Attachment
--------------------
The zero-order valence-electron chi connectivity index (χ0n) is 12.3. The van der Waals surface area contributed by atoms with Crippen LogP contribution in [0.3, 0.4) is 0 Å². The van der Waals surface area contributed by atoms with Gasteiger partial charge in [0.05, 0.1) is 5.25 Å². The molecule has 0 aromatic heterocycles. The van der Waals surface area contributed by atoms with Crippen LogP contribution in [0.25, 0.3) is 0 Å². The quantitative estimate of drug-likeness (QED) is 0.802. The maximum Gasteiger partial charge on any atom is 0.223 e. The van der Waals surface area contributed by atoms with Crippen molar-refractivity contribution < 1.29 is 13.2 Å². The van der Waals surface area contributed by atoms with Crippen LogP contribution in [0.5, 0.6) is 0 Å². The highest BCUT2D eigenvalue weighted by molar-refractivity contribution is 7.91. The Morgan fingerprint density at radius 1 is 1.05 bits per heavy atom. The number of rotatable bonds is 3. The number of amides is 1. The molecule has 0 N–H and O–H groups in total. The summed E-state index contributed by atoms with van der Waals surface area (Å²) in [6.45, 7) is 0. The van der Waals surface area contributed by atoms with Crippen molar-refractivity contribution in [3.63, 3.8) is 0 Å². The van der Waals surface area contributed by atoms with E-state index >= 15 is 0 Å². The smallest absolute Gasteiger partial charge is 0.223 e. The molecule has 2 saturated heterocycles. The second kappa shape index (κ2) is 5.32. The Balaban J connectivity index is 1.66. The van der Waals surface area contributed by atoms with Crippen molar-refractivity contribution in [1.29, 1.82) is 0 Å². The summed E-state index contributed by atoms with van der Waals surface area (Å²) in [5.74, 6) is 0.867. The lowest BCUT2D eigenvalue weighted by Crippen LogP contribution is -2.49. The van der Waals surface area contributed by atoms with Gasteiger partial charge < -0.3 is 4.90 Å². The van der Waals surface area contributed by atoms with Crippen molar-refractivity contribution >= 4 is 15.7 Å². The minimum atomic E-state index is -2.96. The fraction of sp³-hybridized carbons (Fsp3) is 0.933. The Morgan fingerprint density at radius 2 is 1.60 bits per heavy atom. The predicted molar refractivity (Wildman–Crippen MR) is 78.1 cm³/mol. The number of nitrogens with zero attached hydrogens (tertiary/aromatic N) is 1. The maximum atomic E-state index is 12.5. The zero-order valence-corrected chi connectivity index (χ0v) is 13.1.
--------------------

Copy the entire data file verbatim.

The zero-order valence-electron chi connectivity index (χ0n) is 12.3. The van der Waals surface area contributed by atoms with Crippen LogP contribution in [0.3, 0.4) is 0 Å². The van der Waals surface area contributed by atoms with Gasteiger partial charge in [0.05, 0.1) is 5.25 Å². The molecule has 0 aromatic heterocycles. The van der Waals surface area contributed by atoms with Crippen LogP contribution in [0.25, 0.3) is 0 Å². The quantitative estimate of drug-likeness (QED) is 0.802. The maximum Gasteiger partial charge on any atom is 0.223 e. The van der Waals surface area contributed by atoms with Crippen molar-refractivity contribution < 1.29 is 13.2 Å². The van der Waals surface area contributed by atoms with Crippen LogP contribution in [0.5, 0.6) is 0 Å². The highest BCUT2D eigenvalue weighted by molar-refractivity contribution is 7.91. The Morgan fingerprint density at radius 1 is 1.05 bits per heavy atom. The number of rotatable bonds is 3. The number of amides is 1. The molecule has 0 N–H and O–H groups in total. The summed E-state index contributed by atoms with van der Waals surface area (Å²) in [6.45, 7) is 0. The van der Waals surface area contributed by atoms with Crippen molar-refractivity contribution in [3.63, 3.8) is 0 Å². The van der Waals surface area contributed by atoms with E-state index >= 15 is 0 Å². The smallest absolute Gasteiger partial charge is 0.223 e. The molecule has 2 saturated heterocycles. The second kappa shape index (κ2) is 5.32. The Balaban J connectivity index is 1.66. The van der Waals surface area contributed by atoms with Crippen molar-refractivity contribution in [1.29, 1.82) is 0 Å². The summed E-state index contributed by atoms with van der Waals surface area (Å²) in [5.74, 6) is 0.867. The lowest BCUT2D eigenvalue weighted by Crippen LogP contribution is -2.49. The van der Waals surface area contributed by atoms with Gasteiger partial charge < -0.3 is 4.90 Å². The van der Waals surface area contributed by atoms with Crippen molar-refractivity contribution >= 4 is 15.7 Å². The minimum atomic E-state index is -2.96. The fraction of sp³-hybridized carbons (Fsp3) is 0.933. The Morgan fingerprint density at radius 2 is 1.60 bits per heavy atom. The predicted molar refractivity (Wildman–Crippen MR) is 78.1 cm³/mol. The number of nitrogens with zero attached hydrogens (tertiary/aromatic N) is 1. The maximum atomic E-state index is 12.5. The zero-order valence-corrected chi connectivity index (χ0v) is 13.1.